I spent the afternoon with my friends Paul and Mandy today. Paul has a bunch of starter decks for the old Star Trek Collectable Card Game and one of them was out. I was curious, took a look, and since we had time he tried to teach me how to play. In the two games we played (myself, him and this guy Ben?) we saw a The Next Generation deck, a Romulan deck, a Klingon deck and a Deep Space 9 deck.
Its kind of interesting, actually. First off, unlike Magic, you're not trying to kill off the other players - you're trying to be the first to reach x-many points. Now, you want to slow down the other players, but your goal isn't to kill them! Not as I understand things, anyhow.
You get 5 mission/destination cards. 1 is your "home," the other 4 are places to go and do things (ie, they have missions and a point value for "mission accomplished"). You get 7-points to do things with. Drawing a card is one point per card, playing a card will depend on its value. You need a ship to get places, and a minimum amount of crew to run it. Once you've got a ship, crew and (you hope) enough crew to do a mission, you go to a mission/destination and try to do the mission.
A mission will usually have a list of required skills to do whatever it is; you might need people with skills in physics, science, geology, etc. There's usually a numerical total to beat, also, like your total crew needs to exceed 36 cunning or something (all characters/crewmembers have 3 attributes on their card for this).
Where other players come into play is they can try to throw dilemmas your way - things to slow you down or stop you. Its usually "have this or face the consequences." You can "stop" members from participating in the mission, so they can't accomplish their goal, or possibly even kill members. Usually the first condition is one that if you can meet you beat the dilemma, no problem. Generally, if you fail that, so you go to the second condition that if you meet it, you get a penalty of some sort. If you fail that, then there's final thing that's the worst possible outcome.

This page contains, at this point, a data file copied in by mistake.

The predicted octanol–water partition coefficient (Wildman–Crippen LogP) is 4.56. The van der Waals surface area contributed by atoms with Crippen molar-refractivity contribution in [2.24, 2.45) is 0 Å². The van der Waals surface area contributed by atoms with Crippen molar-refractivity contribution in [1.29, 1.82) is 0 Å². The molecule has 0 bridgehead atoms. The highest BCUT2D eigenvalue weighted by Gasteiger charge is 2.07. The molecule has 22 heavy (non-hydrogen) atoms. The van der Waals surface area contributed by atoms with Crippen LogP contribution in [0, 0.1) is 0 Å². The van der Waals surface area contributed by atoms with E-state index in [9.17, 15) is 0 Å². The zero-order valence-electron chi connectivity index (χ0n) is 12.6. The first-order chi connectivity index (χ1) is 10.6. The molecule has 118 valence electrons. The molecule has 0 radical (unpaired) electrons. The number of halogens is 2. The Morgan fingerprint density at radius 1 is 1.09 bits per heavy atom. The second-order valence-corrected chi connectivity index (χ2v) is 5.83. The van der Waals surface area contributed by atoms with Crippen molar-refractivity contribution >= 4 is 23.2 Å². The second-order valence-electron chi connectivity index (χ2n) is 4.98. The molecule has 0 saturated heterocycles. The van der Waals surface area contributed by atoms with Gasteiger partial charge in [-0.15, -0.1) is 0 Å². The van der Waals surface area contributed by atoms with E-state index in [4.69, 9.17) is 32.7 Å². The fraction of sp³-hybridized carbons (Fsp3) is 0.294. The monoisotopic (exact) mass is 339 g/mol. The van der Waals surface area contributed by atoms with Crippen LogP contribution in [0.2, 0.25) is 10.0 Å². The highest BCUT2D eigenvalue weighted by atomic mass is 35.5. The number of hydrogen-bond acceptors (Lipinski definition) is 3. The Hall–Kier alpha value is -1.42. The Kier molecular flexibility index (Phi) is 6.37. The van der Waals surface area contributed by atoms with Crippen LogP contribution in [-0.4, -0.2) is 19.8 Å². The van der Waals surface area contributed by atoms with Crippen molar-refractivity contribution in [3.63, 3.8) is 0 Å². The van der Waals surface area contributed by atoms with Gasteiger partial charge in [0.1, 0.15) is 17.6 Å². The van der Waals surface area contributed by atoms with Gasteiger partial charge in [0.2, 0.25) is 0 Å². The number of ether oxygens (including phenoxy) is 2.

Dilemmas that are beaten by the player doing the mission are out of the game and can't be resused. Ones that aren't beaten return to the other player.
The challenge is to pick dilemmas that will neutralize the other player's ability to do the mission BUT you don't think they can beat. You want to be selective about the ones you pick for maximum effect, certainly. But you don't want to use so many that you run out, too (ie, wasted effort/overkil).
Its kind of neat, actually. Your crew is your biggest resource, so when the other player gets to choose which one is stopped is really ACK.
I'm debating maybe seeing if I can find some starter decks myself (the game is out of print, though), and keep them for some gaming later on. Of course, this has me curious about the Babylon 5 CCG, since that one was well thought of, could have multiple winners, etc. I thought it was rather fun, and would certainly play it again, opportunity permitting.